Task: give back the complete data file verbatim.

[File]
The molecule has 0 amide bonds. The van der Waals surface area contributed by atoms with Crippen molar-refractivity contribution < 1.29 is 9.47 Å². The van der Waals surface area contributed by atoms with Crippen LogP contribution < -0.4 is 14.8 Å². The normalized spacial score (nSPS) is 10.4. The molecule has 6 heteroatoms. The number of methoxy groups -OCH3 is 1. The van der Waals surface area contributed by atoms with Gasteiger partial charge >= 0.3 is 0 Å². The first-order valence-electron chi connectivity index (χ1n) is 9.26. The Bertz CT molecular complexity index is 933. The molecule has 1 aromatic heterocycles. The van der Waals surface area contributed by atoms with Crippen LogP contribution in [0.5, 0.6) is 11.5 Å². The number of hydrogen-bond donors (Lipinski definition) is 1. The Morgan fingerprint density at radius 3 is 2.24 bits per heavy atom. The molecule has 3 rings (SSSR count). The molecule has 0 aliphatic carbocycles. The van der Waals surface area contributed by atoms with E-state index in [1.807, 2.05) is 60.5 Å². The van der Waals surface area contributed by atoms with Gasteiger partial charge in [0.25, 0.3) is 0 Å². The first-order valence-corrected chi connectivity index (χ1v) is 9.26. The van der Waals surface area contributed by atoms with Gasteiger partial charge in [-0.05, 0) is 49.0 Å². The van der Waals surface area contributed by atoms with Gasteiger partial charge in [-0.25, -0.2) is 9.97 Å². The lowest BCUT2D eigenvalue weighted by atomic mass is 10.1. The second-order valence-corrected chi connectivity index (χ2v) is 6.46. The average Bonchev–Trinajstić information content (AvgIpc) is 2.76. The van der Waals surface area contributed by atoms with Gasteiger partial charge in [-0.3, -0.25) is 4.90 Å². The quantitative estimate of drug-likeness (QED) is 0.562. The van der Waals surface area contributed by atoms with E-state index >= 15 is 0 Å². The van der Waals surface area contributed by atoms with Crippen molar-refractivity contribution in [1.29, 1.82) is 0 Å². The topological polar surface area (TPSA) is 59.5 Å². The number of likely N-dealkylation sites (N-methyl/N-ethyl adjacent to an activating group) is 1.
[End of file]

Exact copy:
The molecule has 0 amide bonds. The van der Waals surface area contributed by atoms with Crippen molar-refractivity contribution < 1.29 is 9.47 Å². The van der Waals surface area contributed by atoms with Crippen LogP contribution < -0.4 is 14.8 Å². The normalized spacial score (nSPS) is 10.4. The molecule has 6 heteroatoms. The number of methoxy groups -OCH3 is 1. The van der Waals surface area contributed by atoms with Gasteiger partial charge >= 0.3 is 0 Å². The first-order valence-electron chi connectivity index (χ1n) is 9.26. The Bertz CT molecular complexity index is 933. The molecule has 1 aromatic heterocycles. The van der Waals surface area contributed by atoms with Crippen LogP contribution in [0.5, 0.6) is 11.5 Å². The number of hydrogen-bond donors (Lipinski definition) is 1. The Morgan fingerprint density at radius 3 is 2.24 bits per heavy atom. The molecule has 3 rings (SSSR count). The molecule has 0 aliphatic carbocycles. The van der Waals surface area contributed by atoms with E-state index in [1.807, 2.05) is 60.5 Å². The van der Waals surface area contributed by atoms with Gasteiger partial charge in [0.25, 0.3) is 0 Å². The first-order valence-corrected chi connectivity index (χ1v) is 9.26. The van der Waals surface area contributed by atoms with Gasteiger partial charge in [-0.05, 0) is 49.0 Å². The van der Waals surface area contributed by atoms with Gasteiger partial charge in [-0.25, -0.2) is 9.97 Å². The lowest BCUT2D eigenvalue weighted by atomic mass is 10.1. The second-order valence-corrected chi connectivity index (χ2v) is 6.46. The average Bonchev–Trinajstić information content (AvgIpc) is 2.76. The van der Waals surface area contributed by atoms with Gasteiger partial charge in [-0.3, -0.25) is 4.90 Å². The quantitative estimate of drug-likeness (QED) is 0.562. The van der Waals surface area contributed by atoms with E-state index >= 15 is 0 Å². The van der Waals surface area contributed by atoms with Crippen molar-refractivity contribution in [1.29, 1.82) is 0 Å². The topological polar surface area (TPSA) is 59.5 Å². The number of likely N-dealkylation sites (N-methyl/N-ethyl adjacent to an activating group) is 1.